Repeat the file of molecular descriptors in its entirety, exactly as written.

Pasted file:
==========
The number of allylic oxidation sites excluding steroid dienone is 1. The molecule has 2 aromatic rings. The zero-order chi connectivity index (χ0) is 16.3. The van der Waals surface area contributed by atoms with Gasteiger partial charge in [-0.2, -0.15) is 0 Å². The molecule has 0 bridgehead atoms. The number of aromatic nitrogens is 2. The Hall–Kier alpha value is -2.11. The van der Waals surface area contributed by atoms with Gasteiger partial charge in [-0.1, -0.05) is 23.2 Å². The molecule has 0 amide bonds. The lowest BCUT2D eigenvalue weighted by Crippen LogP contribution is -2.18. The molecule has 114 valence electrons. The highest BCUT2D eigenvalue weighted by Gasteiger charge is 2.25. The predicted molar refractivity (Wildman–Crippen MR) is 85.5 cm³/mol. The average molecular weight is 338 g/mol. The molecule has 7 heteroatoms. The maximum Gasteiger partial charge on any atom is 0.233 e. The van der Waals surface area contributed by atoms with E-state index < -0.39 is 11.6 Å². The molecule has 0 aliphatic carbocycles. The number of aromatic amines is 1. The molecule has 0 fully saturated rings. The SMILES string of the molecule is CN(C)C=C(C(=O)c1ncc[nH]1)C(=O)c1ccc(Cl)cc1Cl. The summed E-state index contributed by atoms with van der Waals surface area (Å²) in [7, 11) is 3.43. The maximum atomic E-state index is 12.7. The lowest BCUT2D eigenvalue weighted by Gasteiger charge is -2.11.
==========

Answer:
The number of allylic oxidation sites excluding steroid dienone is 1. The molecule has 2 aromatic rings. The zero-order chi connectivity index (χ0) is 16.3. The van der Waals surface area contributed by atoms with Gasteiger partial charge in [-0.2, -0.15) is 0 Å². The molecule has 0 bridgehead atoms. The number of aromatic nitrogens is 2. The Hall–Kier alpha value is -2.11. The van der Waals surface area contributed by atoms with Gasteiger partial charge in [-0.1, -0.05) is 23.2 Å². The molecule has 0 amide bonds. The lowest BCUT2D eigenvalue weighted by Crippen LogP contribution is -2.18. The molecule has 114 valence electrons. The highest BCUT2D eigenvalue weighted by Gasteiger charge is 2.25. The predicted molar refractivity (Wildman–Crippen MR) is 85.5 cm³/mol. The average molecular weight is 338 g/mol. The molecule has 7 heteroatoms. The maximum Gasteiger partial charge on any atom is 0.233 e. The van der Waals surface area contributed by atoms with E-state index < -0.39 is 11.6 Å². The molecule has 0 aliphatic carbocycles. The number of aromatic amines is 1. The molecule has 0 fully saturated rings. The SMILES string of the molecule is CN(C)C=C(C(=O)c1ncc[nH]1)C(=O)c1ccc(Cl)cc1Cl. The summed E-state index contributed by atoms with van der Waals surface area (Å²) in [7, 11) is 3.43. The maximum atomic E-state index is 12.7. The lowest BCUT2D eigenvalue weighted by Gasteiger charge is -2.11.